It’s been another summer of ups and downs inside and outside the world of football, but Liverpool have once again become our escape for another season…
How are we?
A real question, which often has no other meaning than to find a less awkward way to open a dialogue with someone.
You might feel compelled to say good. You might also feel the need to caution with the following: this is a wonderful country whose flag sovereignty you uphold and revere every square inch of this pioneering island and its rulers – if you believe the headlines of the week.
It’s okay to say no (for now). Given the increasingly worrying nature of our daily news cycle, this is understandable. Maybe the news isn’t your bag and you’re just feeling a bit shitty, or the growing lack of midfield options at Liverpool is giving you night terrors. There are no wrong answers here.
The state of things weighs heavily. Every nerve in society seems mired in crisis. A banner-wide shitshow wherever you look. Worse, every objective truth feels denied and the ability to admit wrong or change course is absent. Progress undermined as “woke”.
Do it. Frictionless trade and happy fish. They did it.
We are all excited as we stand on the brink of a new Premier League season. We can’t wait for rested faces, new recruits and a patch of grass not swallowed up by an arid famine that carries the risk of wildfire.
So we should. Football has been our outlier case for societal ills for quite some time, although it embraces many. Liverpool will show us a new identity this season with the arrival of Darwin Nunez coupled with the now fully resolved Mohamed Salah contract saga.
Hope was also born from the incredible success of England Women at the Euro this summer. There is now a wonderful opportunity to propel the game into a more equal space. The tournament gave no invitation to toxic tribalism and proved that it is a space where people can enjoy brilliant football without fear of what they might be exposed to.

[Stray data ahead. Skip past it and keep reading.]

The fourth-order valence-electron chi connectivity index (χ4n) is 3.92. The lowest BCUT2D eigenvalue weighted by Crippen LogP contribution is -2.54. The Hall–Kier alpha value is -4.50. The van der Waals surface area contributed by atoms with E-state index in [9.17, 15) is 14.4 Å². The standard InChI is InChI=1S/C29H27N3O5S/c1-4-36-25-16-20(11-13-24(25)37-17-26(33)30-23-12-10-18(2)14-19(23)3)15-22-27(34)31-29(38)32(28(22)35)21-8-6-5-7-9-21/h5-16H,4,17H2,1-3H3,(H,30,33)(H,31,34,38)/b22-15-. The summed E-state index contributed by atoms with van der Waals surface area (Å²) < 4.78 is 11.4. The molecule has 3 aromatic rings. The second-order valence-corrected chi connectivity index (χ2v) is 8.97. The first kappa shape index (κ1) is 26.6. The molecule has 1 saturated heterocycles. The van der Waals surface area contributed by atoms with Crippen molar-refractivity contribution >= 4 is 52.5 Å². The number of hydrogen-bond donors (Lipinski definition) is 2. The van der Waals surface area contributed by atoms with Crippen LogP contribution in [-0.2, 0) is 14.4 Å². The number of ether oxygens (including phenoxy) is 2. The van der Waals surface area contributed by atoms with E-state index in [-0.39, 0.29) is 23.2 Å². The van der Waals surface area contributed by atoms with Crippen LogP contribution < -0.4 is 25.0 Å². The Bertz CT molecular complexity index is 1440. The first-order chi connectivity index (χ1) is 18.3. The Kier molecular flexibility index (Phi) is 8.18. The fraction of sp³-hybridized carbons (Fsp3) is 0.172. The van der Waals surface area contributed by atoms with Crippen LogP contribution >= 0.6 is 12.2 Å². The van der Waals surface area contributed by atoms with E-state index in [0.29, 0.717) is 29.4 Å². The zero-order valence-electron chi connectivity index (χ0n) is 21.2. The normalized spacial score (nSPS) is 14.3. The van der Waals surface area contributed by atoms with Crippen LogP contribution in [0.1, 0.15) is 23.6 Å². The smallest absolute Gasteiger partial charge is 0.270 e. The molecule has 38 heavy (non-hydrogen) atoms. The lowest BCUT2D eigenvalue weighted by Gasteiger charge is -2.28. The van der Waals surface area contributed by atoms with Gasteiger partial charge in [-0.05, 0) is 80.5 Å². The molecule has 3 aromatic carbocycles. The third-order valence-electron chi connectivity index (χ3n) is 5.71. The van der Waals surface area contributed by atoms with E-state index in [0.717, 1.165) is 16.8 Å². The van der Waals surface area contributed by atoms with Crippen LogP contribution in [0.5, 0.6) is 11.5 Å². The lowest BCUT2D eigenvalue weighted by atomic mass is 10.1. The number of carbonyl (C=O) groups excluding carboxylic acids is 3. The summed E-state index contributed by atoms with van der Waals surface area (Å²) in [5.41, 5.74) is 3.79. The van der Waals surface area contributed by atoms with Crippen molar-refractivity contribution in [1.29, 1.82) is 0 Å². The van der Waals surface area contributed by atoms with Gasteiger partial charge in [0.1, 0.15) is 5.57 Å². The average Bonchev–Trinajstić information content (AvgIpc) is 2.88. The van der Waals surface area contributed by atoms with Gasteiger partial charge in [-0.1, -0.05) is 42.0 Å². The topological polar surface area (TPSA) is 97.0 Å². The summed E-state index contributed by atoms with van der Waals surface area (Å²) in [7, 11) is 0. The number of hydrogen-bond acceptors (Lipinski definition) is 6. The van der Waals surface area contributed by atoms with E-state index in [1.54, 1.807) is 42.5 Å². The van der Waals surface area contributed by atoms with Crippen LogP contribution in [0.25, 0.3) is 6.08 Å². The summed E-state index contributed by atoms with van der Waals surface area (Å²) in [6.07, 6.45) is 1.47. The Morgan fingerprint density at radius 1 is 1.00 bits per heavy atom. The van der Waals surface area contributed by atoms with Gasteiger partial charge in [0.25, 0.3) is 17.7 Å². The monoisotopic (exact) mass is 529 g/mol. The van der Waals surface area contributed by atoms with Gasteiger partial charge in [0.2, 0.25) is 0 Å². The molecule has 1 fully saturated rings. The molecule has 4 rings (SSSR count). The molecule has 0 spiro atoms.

This time of year brings intrigue, prediction and anticipation. We are lucky, we always have been. Our football team is a source of pride – a thing of beauty on the eyes. We had the privilege of seeing Jan Molby in Xabi Alonso in Thiago Alcantara. It’s a day at the arts in comparison.
We are at a point where we can say that this team exists in an era of success. They didn’t have that thought in carrying trophies and it boiled down to such a thin margin that we’re talking minutes and seconds, not weeks and months.
Either way, we’ll arrive at Craven Cottage tomorrow hoping to win, everything else will be hyperbolized with reverberating shockwaves around the world. We had this in the 1970s and 1980s, now we understand what this does for our generation.
History repeats itself differently. We are witnessing an era of poverty and deprivation caused by a cost of living crisis coupled with incompetent leadership and increasingly extreme views.
Liverpool once again have a world-renowned and successful football team coupled with an isolated city in desperate need of a respite from austerity (a city council not mired in scandal chaotic after another would also help).
Inside Anfield we praise the wealth of experience, outside we see a sheer desperation that no one can avoid anymore.
Football fandom remains an odyssey in itself. We rightly castigate those who scoff at poverty, but many are demanding the club pay £100m for one player and give £400,000 a week to another. We treat the football economy like monopoly money – numbers on a board. There is an ignorance of separation that we are all guilty of at times.
In the end, we come back to the same place. This game is an escape and remains the greatest sense of representation that many of us know.
How lucky we are, then, to see these values reflected in a team and a manager who give every inch of themselves to make this experience better for you and me.
Tomorrow, Liverpool will run, dazzle and graft like no other to get three points because they know what those points mean beyond football. There is no shame in being a comfort to each of us.
They are a joy to be behind. They will do it the way we vote for because they consider it a minimum requirement.
History will repeat itself again and we will walk through the darkness together; us, them and this place. There will be golden skies.
Otherwise, I will see you all on the other side of the education camp wall.
It’s been a ride, comrades.
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“I didn’t think I was ready for the new season until Nunez scored the winner. Now it’s very important to bring him on.
“We were all very involved about Half 6 last Saturday night…”
🎥 Thursday evening
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– The Anfield Wrap (@TheAnfieldWrap) August 5, 2022